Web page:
Source: Time Warner, Comcast Offer $18B for Adelphia

Media group Time Warner Inc. (TWX) and top U.S. cable TV operator Comcast Corp. (CMCSA) are set to pay $18 billion for bankrupt cable operator Adelphia Communications Corp. (search), one source familiar with the matter said.

The tentative deal, in cash and stock warrants, appears to beat off a potential rival bid by cable firm Cablevision Systems Corp. (CVC), which a separate source has said was preparing a $16.5 billion cash bid for Adelphia.

Time Warner and Comcast have long been viewed as the likely winners for Adelphia's 5 million-plus subscribers. The deal comes as cable industry players race to offer television, high-speed Internet and telephone services to customers, fighting pressure from satellite and telecommunications rivals.

Time Warner and Comcast will pay Adelphia bondholders about $13.5 billion in cash and about $4.5 billion in warrants for stock in a new company formed by combining Time Warner's cable business and Adelphia, the New York Times reported, citing an executive involved in the discussions.

Spokesmen for Time Warner, Comcast and Adelphia declined to comment on the deal.

The deal, finalized late on Thursday after several days of frenzied activity, was for a slightly higher price than originally envisaged, one source familiar with the situation said. Earlier speculation over Cablevision's involvement delayed the closing of a deal past Adelphia's original target date of March 31.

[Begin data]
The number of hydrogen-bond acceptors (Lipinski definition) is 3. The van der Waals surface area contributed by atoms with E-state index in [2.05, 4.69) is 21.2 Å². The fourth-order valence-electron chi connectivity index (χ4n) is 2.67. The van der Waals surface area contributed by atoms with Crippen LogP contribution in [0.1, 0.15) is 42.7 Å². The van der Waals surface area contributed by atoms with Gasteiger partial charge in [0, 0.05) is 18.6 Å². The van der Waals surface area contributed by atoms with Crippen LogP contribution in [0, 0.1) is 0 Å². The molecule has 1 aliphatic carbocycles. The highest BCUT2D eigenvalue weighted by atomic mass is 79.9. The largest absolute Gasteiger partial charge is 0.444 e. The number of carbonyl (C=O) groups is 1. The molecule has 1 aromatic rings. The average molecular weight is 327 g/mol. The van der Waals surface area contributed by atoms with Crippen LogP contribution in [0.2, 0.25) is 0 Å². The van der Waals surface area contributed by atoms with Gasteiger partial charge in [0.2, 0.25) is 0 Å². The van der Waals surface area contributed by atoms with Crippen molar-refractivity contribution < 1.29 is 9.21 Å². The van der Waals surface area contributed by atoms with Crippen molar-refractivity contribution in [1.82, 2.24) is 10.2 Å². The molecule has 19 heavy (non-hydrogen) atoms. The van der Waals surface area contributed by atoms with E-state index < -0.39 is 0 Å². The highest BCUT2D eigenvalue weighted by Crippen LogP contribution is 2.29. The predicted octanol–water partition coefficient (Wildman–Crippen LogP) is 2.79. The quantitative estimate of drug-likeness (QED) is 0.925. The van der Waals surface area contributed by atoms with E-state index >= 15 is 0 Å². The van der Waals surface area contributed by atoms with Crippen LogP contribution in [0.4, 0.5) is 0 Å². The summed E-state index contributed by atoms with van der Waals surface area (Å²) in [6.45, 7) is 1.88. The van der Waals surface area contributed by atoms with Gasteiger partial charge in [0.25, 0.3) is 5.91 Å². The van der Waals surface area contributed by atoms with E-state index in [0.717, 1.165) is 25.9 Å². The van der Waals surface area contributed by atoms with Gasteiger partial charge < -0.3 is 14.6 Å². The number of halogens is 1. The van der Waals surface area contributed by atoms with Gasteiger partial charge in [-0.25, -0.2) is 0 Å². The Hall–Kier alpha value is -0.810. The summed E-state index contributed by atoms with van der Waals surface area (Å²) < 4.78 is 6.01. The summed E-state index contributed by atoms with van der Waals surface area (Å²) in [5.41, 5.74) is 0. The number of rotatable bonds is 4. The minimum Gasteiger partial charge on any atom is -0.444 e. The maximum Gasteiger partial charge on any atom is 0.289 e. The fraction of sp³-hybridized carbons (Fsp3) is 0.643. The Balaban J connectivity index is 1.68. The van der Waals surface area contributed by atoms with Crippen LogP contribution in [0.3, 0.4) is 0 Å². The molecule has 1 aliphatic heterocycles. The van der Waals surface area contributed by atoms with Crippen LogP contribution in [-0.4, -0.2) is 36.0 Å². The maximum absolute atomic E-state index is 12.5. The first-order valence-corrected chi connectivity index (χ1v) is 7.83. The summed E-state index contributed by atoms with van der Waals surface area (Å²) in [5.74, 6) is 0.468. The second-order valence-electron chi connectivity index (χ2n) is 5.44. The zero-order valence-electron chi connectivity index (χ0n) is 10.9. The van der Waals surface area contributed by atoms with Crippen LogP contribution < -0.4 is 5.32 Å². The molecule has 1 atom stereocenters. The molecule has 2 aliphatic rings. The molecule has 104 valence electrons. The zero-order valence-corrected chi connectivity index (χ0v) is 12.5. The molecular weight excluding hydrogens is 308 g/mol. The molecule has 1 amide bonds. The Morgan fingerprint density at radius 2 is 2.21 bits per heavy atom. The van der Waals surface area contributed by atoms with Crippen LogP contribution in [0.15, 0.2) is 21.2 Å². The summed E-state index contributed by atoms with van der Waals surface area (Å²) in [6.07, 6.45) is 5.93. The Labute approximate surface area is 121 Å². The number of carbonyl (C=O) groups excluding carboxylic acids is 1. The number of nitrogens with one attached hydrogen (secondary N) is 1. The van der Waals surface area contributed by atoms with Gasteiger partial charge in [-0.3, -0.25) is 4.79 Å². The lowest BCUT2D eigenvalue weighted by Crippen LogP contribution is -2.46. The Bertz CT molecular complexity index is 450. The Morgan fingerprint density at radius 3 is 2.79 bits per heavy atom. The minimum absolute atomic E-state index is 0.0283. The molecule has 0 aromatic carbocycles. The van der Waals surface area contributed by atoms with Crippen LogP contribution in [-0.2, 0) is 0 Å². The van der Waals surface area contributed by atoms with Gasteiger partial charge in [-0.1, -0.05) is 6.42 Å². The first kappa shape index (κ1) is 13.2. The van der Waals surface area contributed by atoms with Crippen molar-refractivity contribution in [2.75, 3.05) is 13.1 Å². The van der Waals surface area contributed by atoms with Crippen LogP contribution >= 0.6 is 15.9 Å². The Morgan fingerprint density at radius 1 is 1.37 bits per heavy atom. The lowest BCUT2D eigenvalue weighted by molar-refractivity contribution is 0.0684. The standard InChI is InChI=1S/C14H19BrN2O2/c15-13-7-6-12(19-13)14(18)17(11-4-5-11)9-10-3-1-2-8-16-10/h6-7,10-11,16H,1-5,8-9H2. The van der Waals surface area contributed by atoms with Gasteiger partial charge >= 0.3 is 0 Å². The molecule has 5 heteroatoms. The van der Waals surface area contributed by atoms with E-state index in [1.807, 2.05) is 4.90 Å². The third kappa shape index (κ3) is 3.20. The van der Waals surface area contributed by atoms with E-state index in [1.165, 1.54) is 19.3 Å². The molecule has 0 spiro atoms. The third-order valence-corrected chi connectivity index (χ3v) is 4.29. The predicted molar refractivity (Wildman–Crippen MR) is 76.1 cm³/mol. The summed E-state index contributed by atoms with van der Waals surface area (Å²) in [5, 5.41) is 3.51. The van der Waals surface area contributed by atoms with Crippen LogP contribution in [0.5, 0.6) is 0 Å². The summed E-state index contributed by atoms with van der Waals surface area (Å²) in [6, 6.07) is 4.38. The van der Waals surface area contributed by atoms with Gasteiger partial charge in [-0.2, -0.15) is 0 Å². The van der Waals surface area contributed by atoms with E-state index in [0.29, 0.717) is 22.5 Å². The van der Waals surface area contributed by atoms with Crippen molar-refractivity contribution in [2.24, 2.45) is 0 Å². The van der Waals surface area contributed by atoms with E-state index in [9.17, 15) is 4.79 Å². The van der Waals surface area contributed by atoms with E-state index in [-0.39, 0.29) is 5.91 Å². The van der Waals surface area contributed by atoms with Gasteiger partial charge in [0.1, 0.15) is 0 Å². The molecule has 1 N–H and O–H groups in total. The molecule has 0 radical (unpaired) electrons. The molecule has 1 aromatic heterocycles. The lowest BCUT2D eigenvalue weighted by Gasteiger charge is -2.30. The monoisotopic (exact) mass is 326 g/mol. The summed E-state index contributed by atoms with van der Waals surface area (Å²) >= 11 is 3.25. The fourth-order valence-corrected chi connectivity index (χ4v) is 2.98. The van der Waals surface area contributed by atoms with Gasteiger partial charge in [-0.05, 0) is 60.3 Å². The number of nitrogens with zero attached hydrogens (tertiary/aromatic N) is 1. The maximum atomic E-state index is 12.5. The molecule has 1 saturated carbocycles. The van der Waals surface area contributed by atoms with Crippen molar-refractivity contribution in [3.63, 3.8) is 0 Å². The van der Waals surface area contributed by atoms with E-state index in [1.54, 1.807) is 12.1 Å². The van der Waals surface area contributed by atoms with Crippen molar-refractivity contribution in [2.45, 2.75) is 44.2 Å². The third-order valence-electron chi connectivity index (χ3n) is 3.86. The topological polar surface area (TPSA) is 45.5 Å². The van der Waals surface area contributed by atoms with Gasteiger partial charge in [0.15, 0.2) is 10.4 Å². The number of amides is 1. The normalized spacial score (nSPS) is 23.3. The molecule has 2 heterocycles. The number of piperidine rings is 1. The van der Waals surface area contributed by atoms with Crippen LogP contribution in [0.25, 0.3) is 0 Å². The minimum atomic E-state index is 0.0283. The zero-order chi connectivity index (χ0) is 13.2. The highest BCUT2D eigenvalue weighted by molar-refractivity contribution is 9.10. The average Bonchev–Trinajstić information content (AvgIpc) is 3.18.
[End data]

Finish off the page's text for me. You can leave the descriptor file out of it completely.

Investors lost billions of dollars when Adelphia collapsed in 2002 amid claims that the company's founding Rigas family siphoned millions of dollars of Adelphia funds for personal use and misrepresented its financial condition.

The scandal forced Adelphia to seek Chapter 11 bankruptcy protection in 2002. Last summer John Rigas (search), Adelphia's founder, and his son Timothy, Adelphia's former chief financial officer, were convicted of fraud and conspiracy. They are awaiting sentencing.

Adelphia is expected to pay about $725 million to U.S. authorities to settle claims stemming from the accounting and management scandal, sources close to the situation have said.